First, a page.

A congressional candidate is apologizing for comments he made 10 years ago when writing for a conservative blog. Mark Assini, who faces U.S. Rep. Louise Slaughter in a Rochester-based district this November, wrote about his opposition to LGBT rights and same-sex marriage, but now says he no longer holds those views.
According to the Rochester Democrat & Chronicle, Assini agreed with a reader who called LGBT people “sexual deviants” and quoted a pastor who called transgender individuals “mentally disturbed.” Assini also joked that former U.S. Rep. Barney Frank (D-Mass.) should go to prison, where “Old Barney would have plenty of dates along with three squares and cable TV.”
Assini, the supervisor for the town of Gates, N.Y., apologized for the comments and told 13WHAM News he regrets making them. He attributed his change of heart to family members and friends who have come out since then.
He also noted that he deleted the blog two years after writing it, but it has since been revived and leaked to the media.
While Assini insists that would not support any amendment to ban same-sex marriage and supports LGBT rights, he noted that he is not the only elected official to change his opinion on LGBT rights. Both President Barack Obama and Democratic presidential nominee Hillary Clinton changed their positions on same-sex marriage, and the American Psychiatric Association only decided to stop classifying gender dysphoria as a mental disorder in December 2012.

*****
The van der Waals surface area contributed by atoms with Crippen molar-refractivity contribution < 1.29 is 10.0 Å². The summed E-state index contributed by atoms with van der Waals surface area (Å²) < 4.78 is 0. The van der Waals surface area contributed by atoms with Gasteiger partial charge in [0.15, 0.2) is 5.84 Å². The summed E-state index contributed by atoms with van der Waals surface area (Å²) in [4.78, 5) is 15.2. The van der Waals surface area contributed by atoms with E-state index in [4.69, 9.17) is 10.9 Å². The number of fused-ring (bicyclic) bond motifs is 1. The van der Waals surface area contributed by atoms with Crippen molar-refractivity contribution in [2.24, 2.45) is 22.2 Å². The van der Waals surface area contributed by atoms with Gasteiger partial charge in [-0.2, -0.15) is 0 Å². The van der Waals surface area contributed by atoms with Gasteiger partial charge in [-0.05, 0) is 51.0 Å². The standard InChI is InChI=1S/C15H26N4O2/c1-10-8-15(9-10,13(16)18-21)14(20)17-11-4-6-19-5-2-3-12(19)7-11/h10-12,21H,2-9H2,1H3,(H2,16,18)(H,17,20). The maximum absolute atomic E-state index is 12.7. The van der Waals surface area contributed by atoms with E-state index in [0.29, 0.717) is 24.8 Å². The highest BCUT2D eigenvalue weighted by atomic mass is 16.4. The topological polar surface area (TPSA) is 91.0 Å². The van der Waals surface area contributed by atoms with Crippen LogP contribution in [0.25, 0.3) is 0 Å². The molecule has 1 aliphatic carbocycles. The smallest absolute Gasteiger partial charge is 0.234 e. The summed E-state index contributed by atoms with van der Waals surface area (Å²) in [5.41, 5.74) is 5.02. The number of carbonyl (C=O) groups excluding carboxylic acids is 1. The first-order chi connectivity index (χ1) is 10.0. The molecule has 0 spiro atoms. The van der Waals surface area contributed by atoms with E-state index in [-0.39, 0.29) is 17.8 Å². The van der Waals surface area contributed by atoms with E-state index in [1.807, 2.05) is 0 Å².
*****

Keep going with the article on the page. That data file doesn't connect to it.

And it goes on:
“It’s not today. It’s not yesterday,” Assini told the Democrat & Chronicle of his past views. “It’s been a couple of years that position has evolved. … To try and hold somebody to a standard from a decade ago is a tough thing to do.”
Members of Rochester’s LGBT community rallied to denounce Assini’s past comments, with many contrasting them to Slaughter’s record on LGBT rights. Assemblyman Harry Bronson, who is openly gay, said Assini’s comments aren’t something voters should be hearing from someone running for Congress.
Bronson told 13WHAM that it doesn’t matter if Assini made the comments a decade ago, because the words are still hurtful and offensive. He added that apologizing is a good start, but said Assini needs to prove his support for LGBT rights through his actions.
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